Sportsline this week makes its first push for advertising, hawking deals that range from a $10,000 monthly banner ad to a $180,000 annual contest sponsorship.
The twist: category, or "arena," sponsorships that tie the advertiser's name with content, like Federal Express is linked to the Orange Bowl.
"What we're talking about is much more like a sponsorship than an ad opportunity," said Andrew Sturner, VP-business development. "What the advertiser gets is ownership-real equity in a portion of the site."
Already in its pocket: Delta Air Lines, which bought a six-month arena sponsorship, although it reportedly paid well below the $78,000 rate card.
Modem Media, Westport, Conn., Delta's interactive agency, declined to comment on the price.
Sportsline (http://www.sportsline.com) also is talking to General Motors Corp.'s Oldsmobile, AT&T, Valvoline Co. and Anheuser-Busch Cos., Mr. Sturner said.
Sportsline, developed by entrepreneur Michael Levy and backed by deep-pocketed venture capital firm Kleiner Perkins Caufield & Byers, has cobbled together a range of content from wire services and nationally known sportswriters. It's also gotten a lot of mileage from celebrity spokesmen Joe Namath and Bob Costas.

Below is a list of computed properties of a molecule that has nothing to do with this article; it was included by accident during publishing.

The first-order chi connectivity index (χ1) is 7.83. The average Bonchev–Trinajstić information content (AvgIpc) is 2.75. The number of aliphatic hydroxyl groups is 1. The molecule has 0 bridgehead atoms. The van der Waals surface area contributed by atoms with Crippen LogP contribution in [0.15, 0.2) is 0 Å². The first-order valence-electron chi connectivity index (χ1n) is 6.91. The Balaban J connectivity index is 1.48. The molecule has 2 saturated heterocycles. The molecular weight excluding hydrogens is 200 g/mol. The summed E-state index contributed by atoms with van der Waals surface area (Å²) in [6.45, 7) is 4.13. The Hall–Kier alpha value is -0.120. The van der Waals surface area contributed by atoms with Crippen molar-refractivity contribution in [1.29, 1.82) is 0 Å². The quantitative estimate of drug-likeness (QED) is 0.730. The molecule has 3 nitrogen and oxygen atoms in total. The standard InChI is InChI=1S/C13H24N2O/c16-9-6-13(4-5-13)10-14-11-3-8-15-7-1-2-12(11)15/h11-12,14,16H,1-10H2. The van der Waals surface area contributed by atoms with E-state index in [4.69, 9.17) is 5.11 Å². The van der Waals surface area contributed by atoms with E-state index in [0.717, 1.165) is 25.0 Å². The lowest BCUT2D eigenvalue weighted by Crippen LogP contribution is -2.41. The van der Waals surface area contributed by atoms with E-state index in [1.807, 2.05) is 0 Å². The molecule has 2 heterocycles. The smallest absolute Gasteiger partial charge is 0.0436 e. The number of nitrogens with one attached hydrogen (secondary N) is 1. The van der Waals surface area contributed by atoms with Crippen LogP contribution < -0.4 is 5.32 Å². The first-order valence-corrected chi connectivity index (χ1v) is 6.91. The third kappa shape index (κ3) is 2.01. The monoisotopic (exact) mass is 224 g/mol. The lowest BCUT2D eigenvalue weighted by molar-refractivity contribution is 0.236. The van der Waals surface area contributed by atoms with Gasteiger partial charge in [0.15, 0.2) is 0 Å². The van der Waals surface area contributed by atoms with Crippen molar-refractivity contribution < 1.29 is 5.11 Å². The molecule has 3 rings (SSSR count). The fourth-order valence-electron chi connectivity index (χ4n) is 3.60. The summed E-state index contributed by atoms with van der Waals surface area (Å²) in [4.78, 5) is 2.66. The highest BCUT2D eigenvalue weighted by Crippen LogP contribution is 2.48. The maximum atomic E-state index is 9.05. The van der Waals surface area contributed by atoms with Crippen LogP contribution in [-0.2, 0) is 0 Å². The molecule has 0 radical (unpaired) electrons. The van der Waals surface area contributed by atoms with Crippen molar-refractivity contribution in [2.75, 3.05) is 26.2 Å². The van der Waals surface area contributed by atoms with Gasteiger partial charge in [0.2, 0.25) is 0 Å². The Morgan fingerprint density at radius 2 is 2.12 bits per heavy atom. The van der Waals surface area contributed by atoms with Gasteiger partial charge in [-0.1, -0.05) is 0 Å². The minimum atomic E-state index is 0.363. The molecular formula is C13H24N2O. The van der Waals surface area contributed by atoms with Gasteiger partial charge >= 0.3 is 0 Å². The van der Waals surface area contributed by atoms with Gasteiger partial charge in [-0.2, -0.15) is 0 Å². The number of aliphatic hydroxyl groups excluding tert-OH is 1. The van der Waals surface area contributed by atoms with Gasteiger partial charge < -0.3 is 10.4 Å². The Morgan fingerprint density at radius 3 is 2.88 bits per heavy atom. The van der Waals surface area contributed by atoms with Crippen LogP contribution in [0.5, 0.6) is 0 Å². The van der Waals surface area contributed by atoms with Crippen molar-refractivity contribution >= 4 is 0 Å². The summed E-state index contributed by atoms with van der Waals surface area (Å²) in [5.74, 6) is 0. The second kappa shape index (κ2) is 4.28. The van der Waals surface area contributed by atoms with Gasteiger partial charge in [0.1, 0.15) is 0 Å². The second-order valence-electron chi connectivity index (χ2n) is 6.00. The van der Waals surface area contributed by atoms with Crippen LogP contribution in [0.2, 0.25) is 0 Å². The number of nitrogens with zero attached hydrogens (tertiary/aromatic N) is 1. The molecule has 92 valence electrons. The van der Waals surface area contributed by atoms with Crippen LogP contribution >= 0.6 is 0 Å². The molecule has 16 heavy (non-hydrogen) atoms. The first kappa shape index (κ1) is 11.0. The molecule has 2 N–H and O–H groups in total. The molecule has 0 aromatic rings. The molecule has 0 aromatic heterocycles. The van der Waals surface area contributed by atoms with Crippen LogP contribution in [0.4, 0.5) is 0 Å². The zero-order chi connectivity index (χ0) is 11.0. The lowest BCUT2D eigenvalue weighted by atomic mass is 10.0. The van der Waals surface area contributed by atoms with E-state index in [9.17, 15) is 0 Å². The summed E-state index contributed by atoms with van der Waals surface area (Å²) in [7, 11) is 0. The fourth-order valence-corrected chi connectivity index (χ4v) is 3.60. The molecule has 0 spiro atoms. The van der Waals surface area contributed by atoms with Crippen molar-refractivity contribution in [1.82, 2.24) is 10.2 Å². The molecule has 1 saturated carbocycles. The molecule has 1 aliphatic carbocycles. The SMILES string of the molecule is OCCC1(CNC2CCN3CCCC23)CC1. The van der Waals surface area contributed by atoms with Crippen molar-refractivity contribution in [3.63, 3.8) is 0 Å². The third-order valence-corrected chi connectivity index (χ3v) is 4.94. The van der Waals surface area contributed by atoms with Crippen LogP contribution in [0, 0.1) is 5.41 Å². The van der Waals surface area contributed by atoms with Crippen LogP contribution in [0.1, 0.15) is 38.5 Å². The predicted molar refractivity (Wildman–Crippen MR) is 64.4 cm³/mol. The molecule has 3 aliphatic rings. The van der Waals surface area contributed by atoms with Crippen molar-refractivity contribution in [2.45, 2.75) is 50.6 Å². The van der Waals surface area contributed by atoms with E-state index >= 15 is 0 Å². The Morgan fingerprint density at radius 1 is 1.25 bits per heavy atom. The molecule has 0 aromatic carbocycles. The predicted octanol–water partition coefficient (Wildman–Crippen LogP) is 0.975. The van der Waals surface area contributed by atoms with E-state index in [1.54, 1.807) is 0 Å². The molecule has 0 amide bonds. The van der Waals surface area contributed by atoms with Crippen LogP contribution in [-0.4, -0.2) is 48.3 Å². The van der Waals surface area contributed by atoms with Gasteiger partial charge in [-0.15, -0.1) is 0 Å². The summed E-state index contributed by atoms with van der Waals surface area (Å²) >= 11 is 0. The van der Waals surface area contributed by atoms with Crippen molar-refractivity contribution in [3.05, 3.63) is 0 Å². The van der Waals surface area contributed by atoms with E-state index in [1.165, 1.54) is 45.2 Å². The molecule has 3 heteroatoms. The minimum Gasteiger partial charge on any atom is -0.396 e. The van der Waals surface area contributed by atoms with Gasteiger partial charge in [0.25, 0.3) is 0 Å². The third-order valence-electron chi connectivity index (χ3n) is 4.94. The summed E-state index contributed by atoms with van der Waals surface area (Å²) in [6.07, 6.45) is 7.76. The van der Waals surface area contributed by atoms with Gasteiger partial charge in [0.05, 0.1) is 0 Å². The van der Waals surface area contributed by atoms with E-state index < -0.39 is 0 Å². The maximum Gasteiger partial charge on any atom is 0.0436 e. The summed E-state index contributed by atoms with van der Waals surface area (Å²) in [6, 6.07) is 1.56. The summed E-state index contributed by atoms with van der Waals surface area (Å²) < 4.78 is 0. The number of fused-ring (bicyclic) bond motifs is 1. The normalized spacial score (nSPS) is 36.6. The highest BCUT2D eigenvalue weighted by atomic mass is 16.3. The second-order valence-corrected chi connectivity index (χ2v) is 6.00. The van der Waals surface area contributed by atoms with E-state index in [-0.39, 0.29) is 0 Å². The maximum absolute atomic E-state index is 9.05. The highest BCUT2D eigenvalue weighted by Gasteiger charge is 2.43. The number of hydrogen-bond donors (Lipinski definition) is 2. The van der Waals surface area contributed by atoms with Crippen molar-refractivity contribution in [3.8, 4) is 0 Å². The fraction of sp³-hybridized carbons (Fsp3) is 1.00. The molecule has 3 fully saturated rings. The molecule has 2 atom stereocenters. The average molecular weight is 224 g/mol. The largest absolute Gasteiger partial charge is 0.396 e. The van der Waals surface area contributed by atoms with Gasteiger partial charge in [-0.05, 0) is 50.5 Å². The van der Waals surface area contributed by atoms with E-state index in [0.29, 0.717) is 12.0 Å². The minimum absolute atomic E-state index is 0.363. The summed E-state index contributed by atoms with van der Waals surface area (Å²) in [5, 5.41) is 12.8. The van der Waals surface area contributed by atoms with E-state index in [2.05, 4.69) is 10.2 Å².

The site recorded an unaudited 350,000 visits in December, according to the rate card. Mr. Sturner said he expects to sign with Internet Profiles Corp. soon.
In comparison, ESPN's site (http://espnet.sportszone.com) reports more than 650,000 users per week. Ad packages range from $37,500 for a one-month rotation to $300,000 for a full year.
ESPN is considering offering advertisers category sponsorships, said Rich LeFurgy, VP-director of advertising and product marketing at Starwave Corp., ESPN's Web partner.
"We're very clear about separation between advertising and editorial," Mr. LeFurgy said. "We want to make sure there's credibility this is coming from ESPNet SportsZone and not the advertiser."